A study on problem-solving called “the marshmallow challenge” pitted teams of four educated adults against four young children to build the highest tower they could using 20 sticks of spaghetti, a yard each of string and tape and a marshmallow. They had 18 minutes to complete the task; the marshmallow had to be at the top.
Adults immediately went into analysis mode. In their discussions, they jockeyed for power. They spent most of their time in discussion and then rushed to complete something before the clock ran out.
The kindergartners, on the other hand, collaborated without much sign of competitiveness and got right to work building. When something didn’t work out, they iterated quickly rather than clinging to a concept. They seemed unconstrained by previous experience. In the end, they not only built higher towers but produced more interesting structures.
The takeaway is not that analysis isn’t important; if the challenge was to build a complex, architectural masterpiece that met several structural criteria, no doubt the adults would have triumphed.
But the children’s approach to collaborative problem-solving is instructive when facing an exceedingly urgent problem. I was reminded of the marshmallow challenge when listening to Karine Toumazeau, the enthusiastic young head of strategy and international development for the Moorea, French Polynesia-based organization Coral Gardeners.
The organization was founded five years ago by a 23-year-old surfer, Titouan Bernicot, who noticed that the coral beneath the waves around Moorea were bleaching and dying. He approached researchers studying the reefs and asked what he could do. Their response was rooted in an academic approach: These things must be analyzed and studied.
He doesn’t reject scientific methodology, but his sense of urgency — he could see the coral dying before his eyes and is of a generation who will have to live longer with the consequences of climate change than his elders — led him to look for solutions whose speed of implementation matched the tempo of the unfolding crisis.
He possessed an understanding of the basic problem: Warming waters were stressing the coral. He knew some native corals were more heat-resilient than others. He knew those coral could be propagated.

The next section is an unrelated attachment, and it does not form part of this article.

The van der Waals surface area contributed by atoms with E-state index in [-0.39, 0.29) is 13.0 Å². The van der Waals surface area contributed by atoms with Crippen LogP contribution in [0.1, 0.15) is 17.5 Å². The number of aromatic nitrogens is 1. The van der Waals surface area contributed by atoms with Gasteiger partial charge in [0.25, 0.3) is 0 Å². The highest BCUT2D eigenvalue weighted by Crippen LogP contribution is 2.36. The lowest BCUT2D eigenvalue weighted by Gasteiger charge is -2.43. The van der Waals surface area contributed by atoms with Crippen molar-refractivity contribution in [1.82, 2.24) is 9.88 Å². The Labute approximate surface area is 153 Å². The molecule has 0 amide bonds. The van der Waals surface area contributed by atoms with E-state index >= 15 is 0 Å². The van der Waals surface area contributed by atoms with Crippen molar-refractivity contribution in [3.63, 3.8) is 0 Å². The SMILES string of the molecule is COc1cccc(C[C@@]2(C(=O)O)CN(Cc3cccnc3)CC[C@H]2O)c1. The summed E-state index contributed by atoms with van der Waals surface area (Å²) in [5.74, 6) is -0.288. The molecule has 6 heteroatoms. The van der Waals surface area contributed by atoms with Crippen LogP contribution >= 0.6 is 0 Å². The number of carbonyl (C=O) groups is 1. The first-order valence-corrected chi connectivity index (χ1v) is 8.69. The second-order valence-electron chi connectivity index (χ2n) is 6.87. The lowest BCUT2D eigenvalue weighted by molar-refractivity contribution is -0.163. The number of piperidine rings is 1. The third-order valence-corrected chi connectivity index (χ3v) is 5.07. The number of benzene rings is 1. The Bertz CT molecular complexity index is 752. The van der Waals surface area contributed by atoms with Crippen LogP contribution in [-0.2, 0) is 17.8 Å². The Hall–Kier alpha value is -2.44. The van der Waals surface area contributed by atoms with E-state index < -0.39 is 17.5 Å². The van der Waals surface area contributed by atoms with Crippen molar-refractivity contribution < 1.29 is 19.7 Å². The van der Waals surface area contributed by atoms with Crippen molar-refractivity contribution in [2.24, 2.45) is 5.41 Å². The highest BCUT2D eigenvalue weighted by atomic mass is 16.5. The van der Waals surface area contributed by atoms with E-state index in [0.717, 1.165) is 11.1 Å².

His passion to replenish coral attracted young volunteers, and soon they were creating rudimentary coral nurseries. Unconstrained by previous experience and working with more passion than ego, they quickly learned what worked and what didn’t.
Their activities began attracting nontraditional talent, notably Drew Gray, their current head of technology, who had been one of Elon Musk’s first hires for developing self-driving cars. He helped develop apps, underwater drones and buoys, which, using artificial intelligence, could measure progress and create 3D models of reefs to move the project forward quickly.
Five years later, Coral Gardeners is a leading global coral-restoration organization. It has been featured by National Geographic, it partners with the Nature Conservancy and it collaborates with Cornell University. It shares its open-source technology solutions, hoping to revolutionize coral-restoration efforts around the world.
At the conclusion of her presentation on Coral Gardeners, Toumazeau gave some recommendations for those in the audience who wanted to support the project: Sponsor a coral to propagate for a donation of $29. Spread the word on social media. Sail Windstar Cruises.
Sail Windstar? Toumazeau was, in fact, giving her talk aboard the Windstar Star Breeze. Windstar had given a $35,000 donation to Coral Gardeners in celebration of the line’s 35th anniversary, but more than that, was working with the group to develop onboard and shoreside products to help the organization further its mission.
Toumazeau made a point to say that, for fear of “bluewashing” (the marine equivalent of greenwashing), Coral Gardeners only partners with about 1% of the companies that approach it. Having completed its due diligence, the organization concluded that Windstar, which has a deep connection to French Polynesia, was sincere in its desire to help reef restoration and spread the word.
Stijn Creupelandt, vice president of hotel operations for Windstar, told me that the company pledged to raise the number of coral adoptions from 1,000 plugs this year to 1,500 next year and 3,000 for 2024. It wants to build Windstar coral nurseries. In addition to offering something along the lines of a “Day in the Life of a Coral Gardener” shore excursion, it intends to offer onboard workshops. For French Polynesia sailings, a $35 opt-out donation will be added to a guest’s bill. For the rest of the line’s sailings, the donation will be opt-in.
Self-serving? I should hope so. If there is anyone who currently makes a living in the travel industry and doesn’t see the connection between the continued prosperity of their business and meaningful efforts to mitigate the effects of climate change, they have a serious inability to recognize existential threats to their business. Even today, one doesn’t need to surf over bleached coral to see the impact that climate change has had in degrading travel experiences.
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